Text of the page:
Dapper Dan will honor Pascal Dupuis for his courage
February 11, 2016 12:04 AM
Pascal Dupuis celebrates one of his final goals in November.
By Jenn Menendez / Pittsburgh Post-Gazette
Pascal Dupuis was relentless this past offseason in his pursuit to return to the NHL after a pulmonary embolism abruptly shelved his career in November 2014.
For nearly 10 weeks he managed, jumping through every medical hoop to lace up his skates for another shift, another game, another crack at his dream of winning a second Stanley Cup.
But the health scares were adding up, and eventually one came with chest pains.
So, Dec. 8, in Colorado, he announced the time had come to let go.
For the great resolve he showed, Dupuis has been awarded the inaugural Dapper Dan Courage Award, presented to a Pittsburgh area athlete who best exemplifies the meaning of perseverance by overcoming adversity while serving as an inspiration to their teammates or organization.
Dupuis will be honored Wednesday at the Dapper Dan Dinner and Sports Auction and give a short speech about his experience.
“I had to. I had to at least give it a shot,” said Dupuis after the Penguins lost, 3-0, to the New York Rangers.
“It was worth it, all the effort that I put in to see that, yes, I could play at that level again.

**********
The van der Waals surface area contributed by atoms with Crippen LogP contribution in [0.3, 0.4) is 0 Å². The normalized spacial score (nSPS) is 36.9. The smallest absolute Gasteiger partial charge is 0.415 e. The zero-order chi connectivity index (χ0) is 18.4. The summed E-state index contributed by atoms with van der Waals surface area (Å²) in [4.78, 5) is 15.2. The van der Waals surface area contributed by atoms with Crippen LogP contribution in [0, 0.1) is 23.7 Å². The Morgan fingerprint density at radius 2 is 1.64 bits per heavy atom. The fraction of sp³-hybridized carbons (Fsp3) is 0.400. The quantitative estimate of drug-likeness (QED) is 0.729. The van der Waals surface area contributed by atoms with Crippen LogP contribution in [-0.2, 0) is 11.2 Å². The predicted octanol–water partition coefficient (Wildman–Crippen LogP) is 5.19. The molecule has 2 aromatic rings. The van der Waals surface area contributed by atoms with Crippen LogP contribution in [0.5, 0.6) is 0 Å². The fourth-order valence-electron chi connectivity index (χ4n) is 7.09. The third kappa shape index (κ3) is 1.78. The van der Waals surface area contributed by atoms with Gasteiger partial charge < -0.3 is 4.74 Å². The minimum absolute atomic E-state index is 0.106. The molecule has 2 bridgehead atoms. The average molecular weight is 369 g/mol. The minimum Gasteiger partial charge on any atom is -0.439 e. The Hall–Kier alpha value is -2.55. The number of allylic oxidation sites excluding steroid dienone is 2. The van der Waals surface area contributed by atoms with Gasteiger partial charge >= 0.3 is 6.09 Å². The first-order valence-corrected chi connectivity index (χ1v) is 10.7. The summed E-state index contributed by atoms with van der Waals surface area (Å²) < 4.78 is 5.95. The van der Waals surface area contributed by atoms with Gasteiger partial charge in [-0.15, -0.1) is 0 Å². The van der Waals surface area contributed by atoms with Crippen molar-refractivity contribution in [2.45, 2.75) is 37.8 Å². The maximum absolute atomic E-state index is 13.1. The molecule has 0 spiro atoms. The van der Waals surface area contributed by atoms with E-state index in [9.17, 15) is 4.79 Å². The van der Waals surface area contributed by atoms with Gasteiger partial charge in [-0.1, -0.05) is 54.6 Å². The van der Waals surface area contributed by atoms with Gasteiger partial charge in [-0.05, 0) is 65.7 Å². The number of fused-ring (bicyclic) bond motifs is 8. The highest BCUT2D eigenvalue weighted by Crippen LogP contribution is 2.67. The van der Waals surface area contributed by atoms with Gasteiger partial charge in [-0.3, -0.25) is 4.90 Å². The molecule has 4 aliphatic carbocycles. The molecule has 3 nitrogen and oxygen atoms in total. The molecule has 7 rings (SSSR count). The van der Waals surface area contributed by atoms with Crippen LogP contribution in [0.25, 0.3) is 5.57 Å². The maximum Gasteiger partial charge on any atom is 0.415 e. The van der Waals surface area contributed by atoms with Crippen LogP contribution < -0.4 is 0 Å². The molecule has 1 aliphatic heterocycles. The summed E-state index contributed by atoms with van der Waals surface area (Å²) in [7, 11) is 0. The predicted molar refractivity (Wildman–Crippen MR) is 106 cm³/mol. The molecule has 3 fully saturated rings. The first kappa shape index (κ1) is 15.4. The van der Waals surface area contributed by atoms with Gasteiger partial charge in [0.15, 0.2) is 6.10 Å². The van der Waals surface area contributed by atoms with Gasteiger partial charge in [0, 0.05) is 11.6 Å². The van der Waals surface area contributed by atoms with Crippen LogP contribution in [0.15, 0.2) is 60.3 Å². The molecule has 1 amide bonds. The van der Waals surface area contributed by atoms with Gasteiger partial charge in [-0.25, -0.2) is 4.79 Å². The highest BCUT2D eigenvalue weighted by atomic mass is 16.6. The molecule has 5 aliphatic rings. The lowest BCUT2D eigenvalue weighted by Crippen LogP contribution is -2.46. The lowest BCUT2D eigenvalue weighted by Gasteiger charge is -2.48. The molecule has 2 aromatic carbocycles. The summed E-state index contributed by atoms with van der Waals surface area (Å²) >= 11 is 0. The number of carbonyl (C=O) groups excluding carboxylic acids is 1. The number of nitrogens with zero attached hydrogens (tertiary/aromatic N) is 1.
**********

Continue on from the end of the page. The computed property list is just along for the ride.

“I basically proved it to myself that I could come back and play at that level.”
Shortly after his decision to stop playing, Dupuis revealed that he risked a clotting issue every time he flew on a plane, got dehydrated or absorbed a hit.
More risk came when he had to undergo testing that included CT scans or radiation.
Now, he explains that he considered the decision for more than a month, and was nudged by general manager Jim Rutherford before finally deciding to stop playing. His wife and four children were on his mind.
He now sees courage in having the strength to let go.
“I think courage could be that also. It could be me making the hard decision of going away from the game. I’m 36, and playing hockey since I’m 4,” said Dupuis.
“That’s 32 years of all I know. This is my life. It’s the one thing I’ve done passionately for 32 years.”
He said he is almost at peace with his decision.
“I’m getting there,” he said.
“I haven’t put skates back on. My bag is still in my garage. I have stuff here [at Consol Energy Center] that’s left in trunks. I’ve gone on the ice with my son’s team.
“But I haven’t shot a puck or played in a hockey game since.”
Dupuis is around the team still, present at home games and still feels that surge of adrenaline.
“I proved I could come back from the knee injury. I almost proved that I could come back again,” he said.
“It’s that drive, courage, determination that made me do all these things.”
Dupuis would like to pursue a role with the organization down the road.
He is expected to remain on long-term injured reserve until his contract expires after next season.
Jenn Menendez: email@example.com and Twitter @JennMenendez.
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